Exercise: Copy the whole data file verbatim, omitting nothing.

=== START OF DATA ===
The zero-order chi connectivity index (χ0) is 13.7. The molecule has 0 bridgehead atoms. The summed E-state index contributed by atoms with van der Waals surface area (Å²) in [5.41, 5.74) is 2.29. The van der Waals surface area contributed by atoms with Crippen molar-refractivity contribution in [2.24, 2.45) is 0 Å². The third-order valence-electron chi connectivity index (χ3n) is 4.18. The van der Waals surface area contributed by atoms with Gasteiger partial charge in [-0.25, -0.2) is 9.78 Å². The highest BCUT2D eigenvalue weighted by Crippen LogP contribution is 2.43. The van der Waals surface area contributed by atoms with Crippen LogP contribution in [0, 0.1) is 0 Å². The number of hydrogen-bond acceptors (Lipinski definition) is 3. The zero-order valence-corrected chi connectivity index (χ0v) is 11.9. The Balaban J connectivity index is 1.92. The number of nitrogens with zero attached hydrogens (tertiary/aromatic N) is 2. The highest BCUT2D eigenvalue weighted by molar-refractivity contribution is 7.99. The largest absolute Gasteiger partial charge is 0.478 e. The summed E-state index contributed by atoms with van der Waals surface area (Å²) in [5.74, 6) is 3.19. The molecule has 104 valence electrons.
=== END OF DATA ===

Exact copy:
The zero-order chi connectivity index (χ0) is 13.7. The molecule has 0 bridgehead atoms. The summed E-state index contributed by atoms with van der Waals surface area (Å²) in [5.41, 5.74) is 2.29. The van der Waals surface area contributed by atoms with Crippen molar-refractivity contribution in [2.24, 2.45) is 0 Å². The third-order valence-electron chi connectivity index (χ3n) is 4.18. The van der Waals surface area contributed by atoms with Gasteiger partial charge in [-0.25, -0.2) is 9.78 Å². The highest BCUT2D eigenvalue weighted by Crippen LogP contribution is 2.43. The van der Waals surface area contributed by atoms with Crippen LogP contribution in [0, 0.1) is 0 Å². The number of hydrogen-bond acceptors (Lipinski definition) is 3. The zero-order valence-corrected chi connectivity index (χ0v) is 11.9. The Balaban J connectivity index is 1.92. The number of nitrogens with zero attached hydrogens (tertiary/aromatic N) is 2. The highest BCUT2D eigenvalue weighted by molar-refractivity contribution is 7.99. The largest absolute Gasteiger partial charge is 0.478 e. The summed E-state index contributed by atoms with van der Waals surface area (Å²) in [5.74, 6) is 3.19. The molecule has 104 valence electrons.